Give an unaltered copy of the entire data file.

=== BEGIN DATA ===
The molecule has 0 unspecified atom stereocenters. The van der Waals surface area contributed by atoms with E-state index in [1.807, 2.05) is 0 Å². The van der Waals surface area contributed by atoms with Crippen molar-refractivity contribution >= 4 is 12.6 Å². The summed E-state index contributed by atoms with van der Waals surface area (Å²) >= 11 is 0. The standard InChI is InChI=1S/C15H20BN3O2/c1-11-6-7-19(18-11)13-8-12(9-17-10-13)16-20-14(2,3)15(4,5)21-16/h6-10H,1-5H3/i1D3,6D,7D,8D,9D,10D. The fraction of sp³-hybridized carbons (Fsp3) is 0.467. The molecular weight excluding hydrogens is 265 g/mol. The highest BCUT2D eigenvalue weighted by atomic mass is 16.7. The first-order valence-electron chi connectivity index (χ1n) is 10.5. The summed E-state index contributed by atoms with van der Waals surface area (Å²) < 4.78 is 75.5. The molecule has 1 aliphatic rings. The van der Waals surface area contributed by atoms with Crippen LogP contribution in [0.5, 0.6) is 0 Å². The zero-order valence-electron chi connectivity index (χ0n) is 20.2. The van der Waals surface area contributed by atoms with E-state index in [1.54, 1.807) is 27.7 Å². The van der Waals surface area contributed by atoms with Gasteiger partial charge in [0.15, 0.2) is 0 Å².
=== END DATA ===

The molecule has 0 unspecified atom stereocenters. The van der Waals surface area contributed by atoms with E-state index in [1.807, 2.05) is 0 Å². The van der Waals surface area contributed by atoms with Crippen molar-refractivity contribution >= 4 is 12.6 Å². The summed E-state index contributed by atoms with van der Waals surface area (Å²) >= 11 is 0. The standard InChI is InChI=1S/C15H20BN3O2/c1-11-6-7-19(18-11)13-8-12(9-17-10-13)16-20-14(2,3)15(4,5)21-16/h6-10H,1-5H3/i1D3,6D,7D,8D,9D,10D. The fraction of sp³-hybridized carbons (Fsp3) is 0.467. The molecular weight excluding hydrogens is 265 g/mol. The highest BCUT2D eigenvalue weighted by atomic mass is 16.7. The first-order valence-electron chi connectivity index (χ1n) is 10.5. The summed E-state index contributed by atoms with van der Waals surface area (Å²) < 4.78 is 75.5. The molecule has 1 aliphatic rings. The van der Waals surface area contributed by atoms with Crippen LogP contribution in [0.5, 0.6) is 0 Å². The zero-order valence-electron chi connectivity index (χ0n) is 20.2. The van der Waals surface area contributed by atoms with E-state index in [1.54, 1.807) is 27.7 Å². The van der Waals surface area contributed by atoms with Gasteiger partial charge in [0.15, 0.2) is 0 Å².